1740 English cricket season

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1740 English cricket season

1740 was the 44th English cricket season since the earliest known important match was played. Details have survived of eight important matches. London Cricket Club features in all of the surviving reports. Rain was a problem in July.

Important matches[edit]

The following matches are classified as important:[note 1]

date match title venue result source
27 June (F) Chislehurst v London Chislehurst Common London won [1][2]

The report only states the venue and the winners.

2 July (W) London v Chislehurst Artillery Ground result unknown [1]

The return match to the one above. The announcement advises: "All persons are desir'd to come in by the Iron Gates at the Pyed Horse-yard". The Pyed Horse was a pub adjoining the ground and its landlord (George Smith at the time) was usually the groundkeeper.

8 July (Tu) Moulsey & Richmond v London Moulsey Hurst drawn (rain) [1][2]

Scores are known: London 100 & 70-8; Moulsey & Richmond 86. Rain delayed the start till between three and four o’clock. It was decided to try again next week at the Artillery Ground.

16 July (W) London v Moulsey & Richmond Artillery Ground London won by 73 runs [3][4][2]

Reported by the London & Country Journal dated Tuesday, 22 July.

28 July (M) Kent v London Sevenoaks Vine drawn (rain) [3][2]

Kent scored 71 & 130; London scored 98 and 30-3. Rain halted play "for some time". The report mentions the return match below.

4 August (M) London v Kent Artillery Ground result unknown [5]

Referenced by the report of the match on Monday, 28 July.

8 September (M) Berkshire, Buckinghamshire & Hertfordshire v London Uxbridge Moor London won [5]

London won "with great difficulty". The report in the London Evening Post mentions arrangements for the return fixture below. This is the earliest mention of Uxbridge as a venue and the first time that Berkshire and Buckinghamshire are mentioned in county team terms, albeit parts of a combined team here. The first mention of Hertfordshire as a team is in 1732, though combined with Essex.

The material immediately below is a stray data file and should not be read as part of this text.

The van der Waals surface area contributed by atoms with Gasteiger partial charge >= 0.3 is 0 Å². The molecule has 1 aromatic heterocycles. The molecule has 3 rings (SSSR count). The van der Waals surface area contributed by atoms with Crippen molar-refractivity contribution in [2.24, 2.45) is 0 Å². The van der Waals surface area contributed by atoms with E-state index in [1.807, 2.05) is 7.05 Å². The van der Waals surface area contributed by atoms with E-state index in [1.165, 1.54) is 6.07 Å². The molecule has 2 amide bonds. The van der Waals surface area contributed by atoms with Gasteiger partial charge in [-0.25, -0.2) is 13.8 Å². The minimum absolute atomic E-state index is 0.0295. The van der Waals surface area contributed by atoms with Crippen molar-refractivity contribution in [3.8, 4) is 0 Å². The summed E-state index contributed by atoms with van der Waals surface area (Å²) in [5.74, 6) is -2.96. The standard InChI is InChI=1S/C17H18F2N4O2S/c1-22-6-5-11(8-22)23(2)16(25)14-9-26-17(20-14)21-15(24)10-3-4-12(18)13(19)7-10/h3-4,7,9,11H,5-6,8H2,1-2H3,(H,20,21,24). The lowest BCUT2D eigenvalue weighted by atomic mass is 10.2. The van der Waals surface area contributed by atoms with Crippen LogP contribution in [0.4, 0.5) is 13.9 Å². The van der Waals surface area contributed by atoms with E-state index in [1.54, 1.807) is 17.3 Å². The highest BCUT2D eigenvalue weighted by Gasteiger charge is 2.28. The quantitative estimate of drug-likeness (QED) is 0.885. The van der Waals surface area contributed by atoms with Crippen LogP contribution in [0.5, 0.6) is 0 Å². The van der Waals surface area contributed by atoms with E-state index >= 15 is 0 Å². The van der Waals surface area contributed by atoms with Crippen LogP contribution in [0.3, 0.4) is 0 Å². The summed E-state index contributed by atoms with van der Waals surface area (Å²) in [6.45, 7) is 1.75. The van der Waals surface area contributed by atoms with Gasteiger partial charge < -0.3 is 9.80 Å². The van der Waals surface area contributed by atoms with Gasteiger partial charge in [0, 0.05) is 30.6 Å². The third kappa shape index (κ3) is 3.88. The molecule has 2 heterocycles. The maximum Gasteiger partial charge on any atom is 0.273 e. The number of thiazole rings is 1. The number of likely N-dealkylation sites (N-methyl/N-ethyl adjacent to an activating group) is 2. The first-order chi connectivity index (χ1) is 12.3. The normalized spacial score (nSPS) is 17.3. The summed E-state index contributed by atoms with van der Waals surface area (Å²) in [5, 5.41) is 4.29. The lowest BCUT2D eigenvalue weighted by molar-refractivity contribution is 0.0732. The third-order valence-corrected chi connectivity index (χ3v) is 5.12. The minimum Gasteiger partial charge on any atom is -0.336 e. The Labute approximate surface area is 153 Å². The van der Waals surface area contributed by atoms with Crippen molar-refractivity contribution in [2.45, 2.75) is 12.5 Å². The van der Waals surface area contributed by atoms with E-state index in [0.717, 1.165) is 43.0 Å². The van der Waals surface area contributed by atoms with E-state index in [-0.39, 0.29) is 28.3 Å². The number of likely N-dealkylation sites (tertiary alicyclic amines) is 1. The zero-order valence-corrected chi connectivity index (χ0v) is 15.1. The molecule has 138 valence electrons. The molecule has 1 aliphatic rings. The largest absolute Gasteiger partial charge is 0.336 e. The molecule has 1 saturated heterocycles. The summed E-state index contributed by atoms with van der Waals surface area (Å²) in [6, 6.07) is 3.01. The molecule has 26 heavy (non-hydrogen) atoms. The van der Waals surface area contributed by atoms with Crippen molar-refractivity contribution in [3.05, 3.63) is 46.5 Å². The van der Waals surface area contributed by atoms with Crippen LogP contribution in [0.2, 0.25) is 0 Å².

15 September (M) London v Berkshire, Buckinghamshire & Hertfordshire Artillery Ground result unknown [5]

Announced in the report of the previous match on Monday, 8 September.

Other events[edit]

Thomas Waymark, who had been employed by the 2nd Duke of Richmond as a groom, relocated to Bray, Berkshire where he was employed by the cricket enthusiast Mr Darville, and took part in matches organised by him.[6]

Wednesday, 30 July. In a letter from Goodwood House to his friend Thomas Pelham-Holles, 1st Duke of Newcastle, the 2nd Duke of Richmond mentioned several local people including "John Newland, that you must remember".[3] This is the first mention in the sources of the Newland brothers who became famous as members of Slindon Cricket Club.

First mentions[edit]


Clubs and teams[edit]




  1. ^ First-class cricket was officially defined in May 1894 by a meeting at Lord's of Marylebone Cricket Club (MCC) and the county clubs which were then competing in the County Championship. The ruling was effective from the beginning of the 1895 season. Pre-1895 matches of the same standard have no official definition of status because the ruling is not retrospective and the important matches designation, as applied to a given match, is based on the views of one or more substantial historical sources. For further information, see First-class cricket, Forms of cricket and History of cricket.


  1. ^ a b c d e Maun, p. 98.
  2. ^ a b c d ACS, Important Matches, p. 20.
  3. ^ a b c d e Maun, p. 99.
  4. ^ Buckley, p. 16.
  5. ^ a b c d e Maun, p. 100.
  6. ^ a b Maun, pp. 100–101.


  • ACS (1981). A Guide to Important Cricket Matches Played in the British Isles 1709 – 1863. Nottingham: ACS. 
  • Buckley, G. B. (1935). Fresh Light on 18th Century Cricket. Cotterell. 
  • Maun, Ian (2009). From Commons to Lord's, Volume One: 1700 to 1750. Roger Heavens. ISBN 978 1 900592 52 9. 

Additional reading[edit]

  • Altham, H. S. (1962). A History of Cricket, Volume 1 (to 1914). George Allen & Unwin. 
  • Ashley-Cooper, F. S. (1880). Kent Cricket Matches 1719–1796. Gibbs & Sons. 
  • Birley, Derek (1999). A Social History of English Cricket. Aurum. 
  • Bowen, Rowland (1970). Cricket: A History of its Growth and Development. Eyre & Spottiswoode. 
  • Buckley, G. B. (1937). Fresh Light on pre-Victorian Cricket. Cotterell. 
  • McCann, Tim (2004). Sussex Cricket in the Eighteenth Century. Sussex Record Society. 
  • Major, John (2007). More Than A Game. HarperCollins. 
  • Marshall, John (1961). The Duke who was Cricket. Muller. 
  • Underdown, David (2000). Start of Play. Allen Lane. 
  • Waghorn, H. T. (1899). Cricket Scores, Notes, etc. (1730–1773). Blackwood. 
  • Waghorn, H. T. (1906). The Dawn of Cricket. Electric Press. 
  • Wilson, Martin (2005). An Index to Waghorn. Bodyline. 

External links[edit]